In the Cascade foothills, find a veritable waterfall wonderland

Nestled in a densely forested region of the Cascade foothills, lies a waterfall wonderland! Here, in Silver Falls State Park, the North and South Forks of Silver Creek plummet over ten  deafening falls that can all be reached in one loop hike. This “Trail of Ten Falls”  passes a seemingly never ending series of striking falls, each one so different than the last. Four of the ten falls fall from overhanging cliffs with deep caverns, allowing one to walk behind them — a rare and exciting experience. So many waterfalls, coupled with lush forest and clear flowing streams, make Silver Falls State Park a must-see for any waterfall aficionado.

 

The full Trail of Ten Falls loop is approximately 8.7 miles and follows the road for quite a ways to return to any trail head. To trim the milage, one can take the Winter Falls cut-off trail back to the road for a 5 mile hike and just drive to the other falls. From the South Falls parking area, follow the Canyon Trail down and behind South Falls. South Falls is the second most photographed waterfall in Oregon (after Multnomah) and for good reason. Watching South Silver Creek plunge 177 feet into a deep and impressive basalt amphitheatre is quite a sight to behold. The trail passes behind this falls where one can gaze out from behind it’s lofty veil.

 

Evidence from past lava flows are abundant behind South Falls. One can clearly see how separate flows have stacked on top of each other to form the layered cliff. It is also clear that each basaltic flow cooled differently as some cooled gradually to form columns, others cooled instantly upon water contact to form pillows and many formed as regular looking chunky basalt. Deep unconformities (areas of non-deposition) can also be observed between lava flows here, along with large paleosols (weaker soil buried between lava flows). All of the basaltic formations observed along the Trail of Ten Falls are part of the Columbia River Basalt Group, a vast series of lava flows that erupted from fissures almost 17 million years ago.

 

From the expansive pool below South Falls, follow the Canyon Trail downstream for 0.8 miles to Lower South Falls. Lower South Falls is wider but a bit shorter; nevertheless a powerful drop. The trail passes closely behind this falls as well. Standing immediately behind this deafening wall of water is an invigorating experience. At high flow, mist from the falls will soak in seconds. It is easy to become mesmerized by the intricate patterns the creek forms as it leaps off of the cliff edge.

 

The creek and trail mellow out a bit after Lower South Falls. For about a mile the trail meanders through lush woods, turning away from South Silver Creek to follow the North Fork. The trail continues along the North Fork and winds deeper into dense, moss-draped forest. Small tributary falls pour into the churning creek as one continues upstream. Soon enough, after crossing a bridge, the creek picks up speed, and voila! Lower North Falls comes into view – pouring wide and fast over a dome of basalt.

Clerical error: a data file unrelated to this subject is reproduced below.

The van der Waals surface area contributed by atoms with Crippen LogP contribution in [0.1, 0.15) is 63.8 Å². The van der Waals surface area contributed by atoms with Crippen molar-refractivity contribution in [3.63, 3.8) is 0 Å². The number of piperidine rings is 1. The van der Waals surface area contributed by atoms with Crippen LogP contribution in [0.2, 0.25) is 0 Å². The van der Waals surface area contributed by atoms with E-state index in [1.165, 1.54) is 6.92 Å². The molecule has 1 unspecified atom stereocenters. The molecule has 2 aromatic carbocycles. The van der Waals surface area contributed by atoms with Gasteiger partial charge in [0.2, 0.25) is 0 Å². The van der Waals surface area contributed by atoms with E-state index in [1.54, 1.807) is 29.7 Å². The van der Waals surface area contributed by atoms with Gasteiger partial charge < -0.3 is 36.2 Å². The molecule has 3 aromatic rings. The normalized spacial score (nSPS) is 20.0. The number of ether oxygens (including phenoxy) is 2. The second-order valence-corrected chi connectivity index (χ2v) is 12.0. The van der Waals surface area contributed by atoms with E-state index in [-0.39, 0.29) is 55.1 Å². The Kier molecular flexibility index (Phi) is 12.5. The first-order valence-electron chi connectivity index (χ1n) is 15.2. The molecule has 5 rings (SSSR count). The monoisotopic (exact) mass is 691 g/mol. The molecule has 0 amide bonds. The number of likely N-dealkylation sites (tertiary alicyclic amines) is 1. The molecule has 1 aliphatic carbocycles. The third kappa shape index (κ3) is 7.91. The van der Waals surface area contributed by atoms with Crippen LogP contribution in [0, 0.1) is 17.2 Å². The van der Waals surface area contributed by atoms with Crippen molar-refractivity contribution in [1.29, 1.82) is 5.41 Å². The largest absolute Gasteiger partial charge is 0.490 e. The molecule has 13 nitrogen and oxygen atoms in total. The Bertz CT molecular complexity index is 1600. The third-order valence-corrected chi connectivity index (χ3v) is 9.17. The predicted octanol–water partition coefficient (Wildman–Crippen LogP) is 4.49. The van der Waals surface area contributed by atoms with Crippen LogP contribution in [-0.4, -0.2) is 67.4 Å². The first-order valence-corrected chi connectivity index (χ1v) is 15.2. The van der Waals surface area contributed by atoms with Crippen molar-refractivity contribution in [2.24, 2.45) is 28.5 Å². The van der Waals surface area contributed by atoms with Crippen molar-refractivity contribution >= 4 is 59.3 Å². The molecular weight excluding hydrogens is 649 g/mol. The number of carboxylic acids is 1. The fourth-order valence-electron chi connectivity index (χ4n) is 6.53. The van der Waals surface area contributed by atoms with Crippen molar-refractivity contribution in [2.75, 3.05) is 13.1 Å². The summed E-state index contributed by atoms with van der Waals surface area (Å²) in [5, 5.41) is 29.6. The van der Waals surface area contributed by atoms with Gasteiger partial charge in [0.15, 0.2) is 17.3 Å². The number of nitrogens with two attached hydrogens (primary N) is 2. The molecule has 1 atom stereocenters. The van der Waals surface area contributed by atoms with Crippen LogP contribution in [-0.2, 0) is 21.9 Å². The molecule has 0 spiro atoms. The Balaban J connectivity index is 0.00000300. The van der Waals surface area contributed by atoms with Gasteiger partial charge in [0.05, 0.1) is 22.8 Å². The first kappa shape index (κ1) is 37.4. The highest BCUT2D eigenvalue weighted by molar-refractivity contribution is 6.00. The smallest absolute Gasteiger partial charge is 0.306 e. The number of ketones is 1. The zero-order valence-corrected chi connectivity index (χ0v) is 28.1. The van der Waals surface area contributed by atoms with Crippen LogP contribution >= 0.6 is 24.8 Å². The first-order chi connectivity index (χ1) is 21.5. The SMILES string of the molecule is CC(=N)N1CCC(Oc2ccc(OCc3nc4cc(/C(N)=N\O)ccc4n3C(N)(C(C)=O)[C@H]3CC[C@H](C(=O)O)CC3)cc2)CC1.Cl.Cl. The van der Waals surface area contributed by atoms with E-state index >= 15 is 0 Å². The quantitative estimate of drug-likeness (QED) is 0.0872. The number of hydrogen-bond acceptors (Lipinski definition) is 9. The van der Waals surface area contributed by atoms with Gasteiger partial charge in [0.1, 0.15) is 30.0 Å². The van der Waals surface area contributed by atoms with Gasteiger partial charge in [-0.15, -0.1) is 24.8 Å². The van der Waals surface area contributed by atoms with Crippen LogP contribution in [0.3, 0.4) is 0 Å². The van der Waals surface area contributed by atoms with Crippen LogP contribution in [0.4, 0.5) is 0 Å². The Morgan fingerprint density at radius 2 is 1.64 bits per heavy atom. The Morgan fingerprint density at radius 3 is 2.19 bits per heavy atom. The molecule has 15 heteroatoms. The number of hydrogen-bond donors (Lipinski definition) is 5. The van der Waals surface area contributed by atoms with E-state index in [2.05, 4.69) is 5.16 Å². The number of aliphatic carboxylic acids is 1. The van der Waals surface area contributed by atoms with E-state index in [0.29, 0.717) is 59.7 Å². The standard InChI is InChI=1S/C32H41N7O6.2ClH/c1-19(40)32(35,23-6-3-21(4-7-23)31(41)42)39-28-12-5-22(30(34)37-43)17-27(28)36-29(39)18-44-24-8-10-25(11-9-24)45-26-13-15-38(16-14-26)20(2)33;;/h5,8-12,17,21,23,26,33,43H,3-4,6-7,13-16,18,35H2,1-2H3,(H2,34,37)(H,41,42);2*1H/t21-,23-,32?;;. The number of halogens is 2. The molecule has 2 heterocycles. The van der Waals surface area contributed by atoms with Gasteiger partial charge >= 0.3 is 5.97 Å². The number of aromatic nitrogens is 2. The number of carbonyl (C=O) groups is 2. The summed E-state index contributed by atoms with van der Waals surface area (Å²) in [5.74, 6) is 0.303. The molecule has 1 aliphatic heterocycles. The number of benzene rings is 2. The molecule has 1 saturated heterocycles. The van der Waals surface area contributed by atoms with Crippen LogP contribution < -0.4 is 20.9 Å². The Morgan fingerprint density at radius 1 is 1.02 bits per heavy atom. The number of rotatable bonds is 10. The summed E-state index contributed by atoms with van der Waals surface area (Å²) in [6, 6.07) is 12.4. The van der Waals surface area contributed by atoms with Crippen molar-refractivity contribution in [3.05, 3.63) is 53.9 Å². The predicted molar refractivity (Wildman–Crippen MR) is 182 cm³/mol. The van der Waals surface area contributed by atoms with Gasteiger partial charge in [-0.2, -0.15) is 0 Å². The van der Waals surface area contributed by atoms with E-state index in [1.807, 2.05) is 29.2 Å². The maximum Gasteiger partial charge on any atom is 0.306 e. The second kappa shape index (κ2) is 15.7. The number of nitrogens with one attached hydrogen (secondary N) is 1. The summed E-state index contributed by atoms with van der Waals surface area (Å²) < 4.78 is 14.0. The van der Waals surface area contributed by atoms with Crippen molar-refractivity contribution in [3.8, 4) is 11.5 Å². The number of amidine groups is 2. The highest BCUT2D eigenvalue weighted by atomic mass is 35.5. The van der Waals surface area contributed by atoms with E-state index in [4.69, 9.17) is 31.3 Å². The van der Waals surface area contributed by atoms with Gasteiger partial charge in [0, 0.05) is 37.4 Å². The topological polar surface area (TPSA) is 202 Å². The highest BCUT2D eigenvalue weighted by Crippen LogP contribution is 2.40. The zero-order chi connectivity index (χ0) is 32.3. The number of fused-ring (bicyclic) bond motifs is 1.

It is upon reaching Lower North Falls that one enters the most highly concentrated waterfall area in the park, and possibly the entire state of Oregon. The next waterfall is never far away as the trail winds along North Silver Creek. In less than a mile, the trail passes Double Falls, Drake Falls, Middle North Falls and Winter Falls—most of which are over 100 feet tall! In the wet season, North Silver Creek possesses enough flow to widen at the brink of Middle North Falls, creating a stunning veil of rivulets and torrents that funnel furiously into a frothy gorge. This waterfall is particularly special, as one can walk behind it and explore a deep cave nearby.

 

Upon climbing above Middle North Falls, take the Winter Falls Cutoff Trail to return to the canyon rim and the trail head. This path passes the lofty Winter Falls, and follows the main park road via the Rim Trail back to the South Falls Parking Area.

 

But wait! There are even more falls to see if one is so inclined. Drive 2 miles east on the Silver Falls Highway to the North Falls Trailhead. A short trail leads to the base of the falls from the parking area. Do not at any cost — pass up the opportunity to see North Falls. North Falls is arguably the most dramatic falls in the region. Here, the North Fork Silver Creek shoots out into a stunning and deep gorge with deafening force. The area behind the falls has the deepest paleosol I have ever seen, allowing hikers to witness unique and panoramic views of the canyon from behind the falls.  

 

Although the sheer number of waterfalls at Silver Falls State Park might seem like an overload, the falls described here aren’t even all that are accessible within the park! Upper North Falls can be reached via a short hike upstream from the North Falls Trailhead, and the smaller Twin Falls can be seen along the Canyon Trail, between Middle and North Falls. There are enough waterfalls in this small area to last anyone through a ten year drought.

 

Driving Directions: From Portland, take I-5 S to Marion County. Take Exit 9 for OR-22 E. Continue east, following signs for Detroit Lake/Bend. In 13 miles, take the exit for OR-214 N, signed for Silver Falls State Park. Continue along OR-214 for 11 miles to the park entrance.

 

Be the first to comment

Leave a Reply

Your email address will not be published.

AlphaOmega Captcha Classica  –  Enter Security Code
     
 

*